What are your first responses to pain or injury in an athlete?

There are several options and as always they are entirely situation-dependent. The degree and location of pain are big factors to consider. On top of this, there’s an element of time where if an injury has occurred we need to allow the trauma to take its course, e.g. allow the natural body’s process of healing to take place to initiate the first stages of healing. This may mean bailing a session if the pain is in a region where it is unavoidable entirely. It will be a case of weighing out the cost vs benefit of pushing yourself through a session whilst injured – you may often find yourself better off allowing your body to enter a recovery state sooner rather than finishing your session and continuing damage to the injured/painful area.

All of the below are possible responses to pain/injury in an athlete, however, they’re not likely to all be needed in one go:

  • Reduce weight on exercises – thereby reducing demand on the injured area

  • Reduce the range of exercises – possibly allowing you to perform an exercise without impacting the injured area

  • Reduce the intensity of training

  • Change the tempo of movements – this can improve cognitive awareness of a lift and can help with actively performing the correct movement pattern and limiting work that exacerbates injury/pain

  • Reduce volume on the specific injury area and look closer at secondary areas that will be connected to the pain/injury

What is the rehabilitation process?

Rehabilitation after injury can be broken down into 4 stages:

  1. Reduction of pain and swelling - during this phase the injured individual can use either exercise, physical therapy, manual therapy or a combination of these methods to reduce pain and swelling. Rest and icing the affected area could also be key during this phase.

  2. Restoration of mobility and range of motion - the goal of this phase is to restore the full range of motion to a joint, or to restore a specific movement to full range of motion without causing pain. Work to achieve joint mobility should be started as soon as possible. It is worth noting that taking an overly aggressive approach could actually increase inflammation, hindering recovery, while excessively cautious tactics can cause stiffness in joint articulation.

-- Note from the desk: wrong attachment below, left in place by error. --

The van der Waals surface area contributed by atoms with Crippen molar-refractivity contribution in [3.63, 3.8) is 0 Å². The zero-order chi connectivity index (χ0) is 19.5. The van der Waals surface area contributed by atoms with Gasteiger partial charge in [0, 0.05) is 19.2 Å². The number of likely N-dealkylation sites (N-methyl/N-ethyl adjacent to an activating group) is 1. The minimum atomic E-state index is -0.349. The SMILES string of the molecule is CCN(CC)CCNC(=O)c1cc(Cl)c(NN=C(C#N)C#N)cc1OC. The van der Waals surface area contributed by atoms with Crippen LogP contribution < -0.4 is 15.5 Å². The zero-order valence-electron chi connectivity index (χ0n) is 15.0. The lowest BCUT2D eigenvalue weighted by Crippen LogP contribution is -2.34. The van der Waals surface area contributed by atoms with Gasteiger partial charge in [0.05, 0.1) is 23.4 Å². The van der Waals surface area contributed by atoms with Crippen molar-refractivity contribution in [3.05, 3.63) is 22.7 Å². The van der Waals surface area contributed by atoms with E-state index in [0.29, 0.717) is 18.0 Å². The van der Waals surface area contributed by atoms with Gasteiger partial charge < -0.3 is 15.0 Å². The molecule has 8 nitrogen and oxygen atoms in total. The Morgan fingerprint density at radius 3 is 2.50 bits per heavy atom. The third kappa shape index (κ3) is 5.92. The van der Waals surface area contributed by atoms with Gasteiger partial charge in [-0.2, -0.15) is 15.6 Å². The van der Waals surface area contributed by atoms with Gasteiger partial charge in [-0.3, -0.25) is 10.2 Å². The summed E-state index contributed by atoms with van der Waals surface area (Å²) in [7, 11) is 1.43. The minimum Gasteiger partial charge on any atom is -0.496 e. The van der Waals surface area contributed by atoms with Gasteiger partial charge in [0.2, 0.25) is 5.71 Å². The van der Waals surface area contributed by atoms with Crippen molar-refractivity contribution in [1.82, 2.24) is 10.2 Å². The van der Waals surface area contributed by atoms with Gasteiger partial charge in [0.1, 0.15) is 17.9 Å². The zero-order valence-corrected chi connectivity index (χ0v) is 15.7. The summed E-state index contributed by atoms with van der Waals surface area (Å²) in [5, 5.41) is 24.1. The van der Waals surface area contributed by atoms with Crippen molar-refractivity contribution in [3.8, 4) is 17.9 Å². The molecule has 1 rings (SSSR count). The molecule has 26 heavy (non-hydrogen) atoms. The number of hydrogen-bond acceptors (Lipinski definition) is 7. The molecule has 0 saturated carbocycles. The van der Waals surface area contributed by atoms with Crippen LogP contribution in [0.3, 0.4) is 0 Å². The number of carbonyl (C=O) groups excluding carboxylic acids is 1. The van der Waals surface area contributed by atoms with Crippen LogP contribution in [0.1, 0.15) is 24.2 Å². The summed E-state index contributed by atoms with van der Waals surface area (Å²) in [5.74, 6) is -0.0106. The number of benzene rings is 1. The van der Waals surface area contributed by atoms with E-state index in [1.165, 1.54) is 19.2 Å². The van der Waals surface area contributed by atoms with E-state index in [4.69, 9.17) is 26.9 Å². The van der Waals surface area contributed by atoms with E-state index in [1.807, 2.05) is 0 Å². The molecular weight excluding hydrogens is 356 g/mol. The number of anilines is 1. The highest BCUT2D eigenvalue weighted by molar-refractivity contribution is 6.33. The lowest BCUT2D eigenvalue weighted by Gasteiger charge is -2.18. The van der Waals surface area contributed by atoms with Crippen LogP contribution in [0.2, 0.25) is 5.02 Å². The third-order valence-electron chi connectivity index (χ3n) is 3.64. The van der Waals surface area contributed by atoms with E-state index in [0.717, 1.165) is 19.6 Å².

3. Recovery of muscle strength and endurance - the aim here is to gradually build up muscle strength through load progression to avoid any potential overloading issues.

  4. Recovery of co-ordination and powerlifting-specific movements - Injury can cause alterations to the body’s proprioceptive mechanisms, i.e. the mechanisms that allow us to sense the spatial positioning of our limbs. Recovering this allows an athlete to regain normal movement patterns. The next step is the recovery of movements specific to the athletes development in the sport i.e. a squat or bench press without pain. This phase doesn’t follow a strict timeframe or routine, but instead is adjusted from day-to-day by the athletes coach in relation to the athletes unique responses to training.

What are the take-home messages?

  • Don’t just ignore ‘niggles’–rather than opting for the ‘muscle through’ approach - remember this is your body communicating!

  • Don’t avoid the exercise or jump to removing/changing it for another completely different one – address the issue with your coach and try to work out if/why that movement itself is causing the pain. This pain could very well be the reaction, not the causation.

  • Have a reason for everything you do- it can be easy to overprescribe exercises and lead to a lack of prioritising the specific high importance movements.

  • Don’t forget the impact of your external contributing factors- you do a lot outside of your hour of training - (well, plus the other 2 hours of training + eating sweets )

  • Sometimes pain can be offset. Sometimes pain in an area does not always mean it is the injured area. Thorough assessments in opposing areas and areas in the body linked should be addressed.

  • It’s never too early to seek further professional guidance, but it can most certainly be too late!

  • Be proactive, not reactive – Pin-point your weaknesses and areas in need of improvement both as an athlete physiologically and you as a person before they contribute to causing an injury. Obtaining this information and utilizing it individually to you is the most POWERFUL tool.